The attribution, however, cannot be dismissed entirely. Whoever wrote it didn’t pluck the ideas out of the air but was working from some information. The facts are connected: Kean was at Derby, the portrait is on porcelain, and both Samuel Keys and his son worked at Derby. What we can add is that artists at the factories painted portraits of other workers so why not their wives. There were talented artists at the Derby works including another of Samuel Key’s sons John but he died in 1825.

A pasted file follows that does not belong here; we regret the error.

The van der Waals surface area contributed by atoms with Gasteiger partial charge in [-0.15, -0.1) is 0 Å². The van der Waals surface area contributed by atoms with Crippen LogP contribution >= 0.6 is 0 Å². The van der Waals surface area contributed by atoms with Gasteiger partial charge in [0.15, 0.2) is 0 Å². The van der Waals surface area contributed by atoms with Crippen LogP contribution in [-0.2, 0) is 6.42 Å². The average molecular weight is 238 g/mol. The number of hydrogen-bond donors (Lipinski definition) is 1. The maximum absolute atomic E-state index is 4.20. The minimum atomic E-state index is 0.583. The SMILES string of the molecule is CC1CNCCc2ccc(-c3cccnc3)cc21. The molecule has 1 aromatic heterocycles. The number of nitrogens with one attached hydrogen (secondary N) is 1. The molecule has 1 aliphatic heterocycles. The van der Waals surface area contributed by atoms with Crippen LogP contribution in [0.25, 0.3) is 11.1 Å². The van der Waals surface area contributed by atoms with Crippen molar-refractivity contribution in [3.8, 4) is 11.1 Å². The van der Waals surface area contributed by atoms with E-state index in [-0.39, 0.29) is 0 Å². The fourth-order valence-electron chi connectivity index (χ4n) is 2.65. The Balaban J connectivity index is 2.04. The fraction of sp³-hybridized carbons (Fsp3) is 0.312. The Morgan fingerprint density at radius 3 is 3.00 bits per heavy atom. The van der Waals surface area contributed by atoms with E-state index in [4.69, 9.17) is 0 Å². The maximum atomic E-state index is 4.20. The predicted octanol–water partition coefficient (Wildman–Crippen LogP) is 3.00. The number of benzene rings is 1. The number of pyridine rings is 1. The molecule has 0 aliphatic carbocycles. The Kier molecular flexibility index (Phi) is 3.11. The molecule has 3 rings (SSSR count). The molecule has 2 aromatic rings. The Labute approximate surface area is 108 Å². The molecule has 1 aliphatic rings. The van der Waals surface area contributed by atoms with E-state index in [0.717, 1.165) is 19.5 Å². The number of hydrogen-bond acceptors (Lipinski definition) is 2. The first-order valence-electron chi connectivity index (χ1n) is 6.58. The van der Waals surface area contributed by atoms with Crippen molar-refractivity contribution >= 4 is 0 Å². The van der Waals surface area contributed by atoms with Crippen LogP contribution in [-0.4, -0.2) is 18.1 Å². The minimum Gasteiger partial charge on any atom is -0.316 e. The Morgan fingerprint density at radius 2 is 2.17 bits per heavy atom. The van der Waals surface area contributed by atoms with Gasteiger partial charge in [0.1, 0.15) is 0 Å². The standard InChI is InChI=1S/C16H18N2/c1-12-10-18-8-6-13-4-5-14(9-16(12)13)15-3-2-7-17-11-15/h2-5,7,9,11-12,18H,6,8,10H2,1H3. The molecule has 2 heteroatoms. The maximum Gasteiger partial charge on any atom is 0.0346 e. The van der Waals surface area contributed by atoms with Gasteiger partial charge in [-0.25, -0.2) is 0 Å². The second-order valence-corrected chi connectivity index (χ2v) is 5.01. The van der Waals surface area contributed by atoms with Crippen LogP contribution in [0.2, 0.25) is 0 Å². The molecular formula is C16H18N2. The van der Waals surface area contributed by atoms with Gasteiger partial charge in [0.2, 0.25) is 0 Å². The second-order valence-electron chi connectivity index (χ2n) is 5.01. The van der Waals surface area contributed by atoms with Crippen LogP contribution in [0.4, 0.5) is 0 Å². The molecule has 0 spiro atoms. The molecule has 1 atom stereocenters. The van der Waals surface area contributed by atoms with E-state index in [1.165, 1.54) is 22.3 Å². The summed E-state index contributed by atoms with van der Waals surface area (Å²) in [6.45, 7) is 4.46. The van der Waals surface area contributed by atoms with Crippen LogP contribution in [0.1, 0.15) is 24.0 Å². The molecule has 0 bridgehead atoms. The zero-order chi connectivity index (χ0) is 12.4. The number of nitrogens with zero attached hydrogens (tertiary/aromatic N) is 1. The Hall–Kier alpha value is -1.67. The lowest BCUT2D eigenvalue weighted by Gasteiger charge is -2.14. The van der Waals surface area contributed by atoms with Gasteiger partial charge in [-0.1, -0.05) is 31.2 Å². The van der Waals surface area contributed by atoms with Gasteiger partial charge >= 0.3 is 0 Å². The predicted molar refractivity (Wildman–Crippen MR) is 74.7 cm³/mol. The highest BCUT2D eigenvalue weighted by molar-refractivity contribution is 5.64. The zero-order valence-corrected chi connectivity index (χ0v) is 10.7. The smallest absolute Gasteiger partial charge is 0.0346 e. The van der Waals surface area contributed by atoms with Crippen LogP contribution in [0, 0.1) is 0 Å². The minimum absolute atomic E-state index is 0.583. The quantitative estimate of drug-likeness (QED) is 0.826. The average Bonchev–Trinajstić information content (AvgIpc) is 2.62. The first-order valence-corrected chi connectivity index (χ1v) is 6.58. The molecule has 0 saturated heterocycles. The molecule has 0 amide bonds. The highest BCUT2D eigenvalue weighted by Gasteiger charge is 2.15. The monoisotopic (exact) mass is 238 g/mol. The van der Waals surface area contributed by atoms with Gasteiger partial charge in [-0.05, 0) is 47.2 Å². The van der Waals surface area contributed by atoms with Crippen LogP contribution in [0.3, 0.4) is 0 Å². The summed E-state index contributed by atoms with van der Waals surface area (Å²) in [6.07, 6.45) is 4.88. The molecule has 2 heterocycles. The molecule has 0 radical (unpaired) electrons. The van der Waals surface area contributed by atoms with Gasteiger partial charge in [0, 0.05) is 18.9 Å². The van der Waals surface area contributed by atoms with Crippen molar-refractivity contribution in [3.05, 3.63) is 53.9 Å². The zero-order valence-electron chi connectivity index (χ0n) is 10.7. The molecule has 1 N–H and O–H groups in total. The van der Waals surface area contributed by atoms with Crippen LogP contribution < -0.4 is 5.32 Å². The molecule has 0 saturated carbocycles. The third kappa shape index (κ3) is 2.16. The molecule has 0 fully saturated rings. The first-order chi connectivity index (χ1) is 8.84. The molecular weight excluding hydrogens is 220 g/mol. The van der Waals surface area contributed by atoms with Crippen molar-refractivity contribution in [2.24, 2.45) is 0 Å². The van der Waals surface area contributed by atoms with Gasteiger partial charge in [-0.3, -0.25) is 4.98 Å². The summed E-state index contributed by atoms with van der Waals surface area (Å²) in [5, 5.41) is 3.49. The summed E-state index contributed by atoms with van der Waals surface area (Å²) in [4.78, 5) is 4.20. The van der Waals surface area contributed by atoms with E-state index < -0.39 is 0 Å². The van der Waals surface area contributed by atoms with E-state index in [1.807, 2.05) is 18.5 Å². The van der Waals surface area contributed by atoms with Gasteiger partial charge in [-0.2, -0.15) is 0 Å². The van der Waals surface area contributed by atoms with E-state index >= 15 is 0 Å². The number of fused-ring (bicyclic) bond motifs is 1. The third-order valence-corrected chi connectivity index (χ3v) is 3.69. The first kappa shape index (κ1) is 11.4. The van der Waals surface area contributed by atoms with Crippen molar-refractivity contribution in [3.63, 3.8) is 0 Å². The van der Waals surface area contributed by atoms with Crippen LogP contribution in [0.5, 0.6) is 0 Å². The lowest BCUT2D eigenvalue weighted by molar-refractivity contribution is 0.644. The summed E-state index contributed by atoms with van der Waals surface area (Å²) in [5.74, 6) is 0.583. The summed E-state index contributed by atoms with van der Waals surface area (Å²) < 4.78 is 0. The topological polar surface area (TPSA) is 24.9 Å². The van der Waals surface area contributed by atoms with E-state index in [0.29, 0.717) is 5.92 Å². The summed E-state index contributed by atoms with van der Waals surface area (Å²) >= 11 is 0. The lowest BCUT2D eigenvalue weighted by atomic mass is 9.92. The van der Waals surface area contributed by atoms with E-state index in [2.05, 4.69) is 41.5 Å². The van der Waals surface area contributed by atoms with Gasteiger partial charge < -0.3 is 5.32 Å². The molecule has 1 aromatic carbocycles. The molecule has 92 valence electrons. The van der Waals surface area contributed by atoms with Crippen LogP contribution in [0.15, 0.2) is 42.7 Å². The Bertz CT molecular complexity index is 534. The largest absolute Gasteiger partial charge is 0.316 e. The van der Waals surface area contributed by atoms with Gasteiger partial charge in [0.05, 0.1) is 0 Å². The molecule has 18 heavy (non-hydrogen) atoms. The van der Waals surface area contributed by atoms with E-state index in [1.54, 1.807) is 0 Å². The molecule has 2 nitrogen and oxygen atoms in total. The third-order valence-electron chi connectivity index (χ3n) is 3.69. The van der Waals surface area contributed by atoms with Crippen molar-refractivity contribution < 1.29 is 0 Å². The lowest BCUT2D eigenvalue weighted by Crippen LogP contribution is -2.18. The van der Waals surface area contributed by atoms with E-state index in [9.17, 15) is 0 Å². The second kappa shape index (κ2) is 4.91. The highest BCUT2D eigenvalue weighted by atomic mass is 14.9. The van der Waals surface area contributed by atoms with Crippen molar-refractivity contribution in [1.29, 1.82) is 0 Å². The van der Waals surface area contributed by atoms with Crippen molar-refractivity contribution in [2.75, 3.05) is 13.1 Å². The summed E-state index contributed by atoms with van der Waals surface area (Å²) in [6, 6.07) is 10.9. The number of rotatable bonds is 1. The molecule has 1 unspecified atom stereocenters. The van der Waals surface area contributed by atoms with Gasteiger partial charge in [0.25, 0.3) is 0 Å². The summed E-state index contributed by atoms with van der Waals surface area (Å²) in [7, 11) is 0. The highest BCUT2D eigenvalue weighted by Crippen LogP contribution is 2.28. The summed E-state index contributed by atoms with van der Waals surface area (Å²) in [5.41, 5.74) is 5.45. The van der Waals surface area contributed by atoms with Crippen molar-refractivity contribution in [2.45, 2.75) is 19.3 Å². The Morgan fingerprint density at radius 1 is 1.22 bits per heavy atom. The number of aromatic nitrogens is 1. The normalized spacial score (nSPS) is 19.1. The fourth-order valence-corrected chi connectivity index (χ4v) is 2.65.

If the portrait is of a Mrs Samuel Keys whose husband worked at the Derby factory then a date in the 1830s has only two contenders. Samuel senior’s second wife Elizabeth (m. 1822) or son Samuel’s wife Mary (m. 1828). Elizabeth would have been in her forties in the 1830s, if ages in censuses and burial are reliable, and Elizabeth in her thirties. (Then allow the artist to take off a few years.)
Samuel junior is said to have left Derby in 1830 to work in potteries elsewhere. If it is his wife and painted in Derby then she would be aged about 24 to 26.